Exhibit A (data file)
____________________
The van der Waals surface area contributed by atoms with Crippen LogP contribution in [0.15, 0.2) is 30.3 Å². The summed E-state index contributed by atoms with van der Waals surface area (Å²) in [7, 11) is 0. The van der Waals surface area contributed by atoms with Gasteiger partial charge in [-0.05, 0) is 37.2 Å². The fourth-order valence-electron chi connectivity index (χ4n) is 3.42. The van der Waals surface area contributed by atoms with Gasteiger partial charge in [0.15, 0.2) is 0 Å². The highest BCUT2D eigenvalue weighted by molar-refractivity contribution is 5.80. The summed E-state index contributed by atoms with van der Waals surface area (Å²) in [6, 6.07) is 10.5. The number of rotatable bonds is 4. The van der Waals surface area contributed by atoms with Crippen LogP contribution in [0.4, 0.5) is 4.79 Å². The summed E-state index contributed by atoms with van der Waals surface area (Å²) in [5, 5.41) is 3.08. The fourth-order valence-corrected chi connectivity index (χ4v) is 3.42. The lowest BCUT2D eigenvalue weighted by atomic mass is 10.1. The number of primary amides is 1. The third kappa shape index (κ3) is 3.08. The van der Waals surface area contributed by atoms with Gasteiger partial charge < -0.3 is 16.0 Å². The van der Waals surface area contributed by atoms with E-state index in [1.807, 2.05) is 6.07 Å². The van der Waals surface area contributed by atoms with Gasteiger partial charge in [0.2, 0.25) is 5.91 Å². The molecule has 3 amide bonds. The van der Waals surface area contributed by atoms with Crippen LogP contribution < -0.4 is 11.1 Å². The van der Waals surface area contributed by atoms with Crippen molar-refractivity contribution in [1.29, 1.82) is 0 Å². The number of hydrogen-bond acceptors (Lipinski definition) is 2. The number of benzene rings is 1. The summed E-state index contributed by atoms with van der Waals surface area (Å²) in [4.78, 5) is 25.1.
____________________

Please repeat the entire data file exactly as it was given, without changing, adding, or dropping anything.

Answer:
The van der Waals surface area contributed by atoms with Crippen LogP contribution in [0.15, 0.2) is 30.3 Å². The summed E-state index contributed by atoms with van der Waals surface area (Å²) in [7, 11) is 0. The van der Waals surface area contributed by atoms with Gasteiger partial charge in [-0.05, 0) is 37.2 Å². The fourth-order valence-electron chi connectivity index (χ4n) is 3.42. The van der Waals surface area contributed by atoms with Gasteiger partial charge in [0.15, 0.2) is 0 Å². The highest BCUT2D eigenvalue weighted by molar-refractivity contribution is 5.80. The summed E-state index contributed by atoms with van der Waals surface area (Å²) in [6, 6.07) is 10.5. The number of rotatable bonds is 4. The van der Waals surface area contributed by atoms with Crippen LogP contribution in [0.4, 0.5) is 4.79 Å². The summed E-state index contributed by atoms with van der Waals surface area (Å²) in [5, 5.41) is 3.08. The fourth-order valence-corrected chi connectivity index (χ4v) is 3.42. The lowest BCUT2D eigenvalue weighted by atomic mass is 10.1. The number of primary amides is 1. The third kappa shape index (κ3) is 3.08. The van der Waals surface area contributed by atoms with Gasteiger partial charge < -0.3 is 16.0 Å². The van der Waals surface area contributed by atoms with E-state index in [1.807, 2.05) is 6.07 Å². The van der Waals surface area contributed by atoms with Gasteiger partial charge in [0.2, 0.25) is 5.91 Å². The molecule has 3 amide bonds. The van der Waals surface area contributed by atoms with Crippen LogP contribution < -0.4 is 11.1 Å². The van der Waals surface area contributed by atoms with Crippen molar-refractivity contribution in [1.29, 1.82) is 0 Å². The number of hydrogen-bond acceptors (Lipinski definition) is 2. The number of benzene rings is 1. The summed E-state index contributed by atoms with van der Waals surface area (Å²) in [4.78, 5) is 25.1.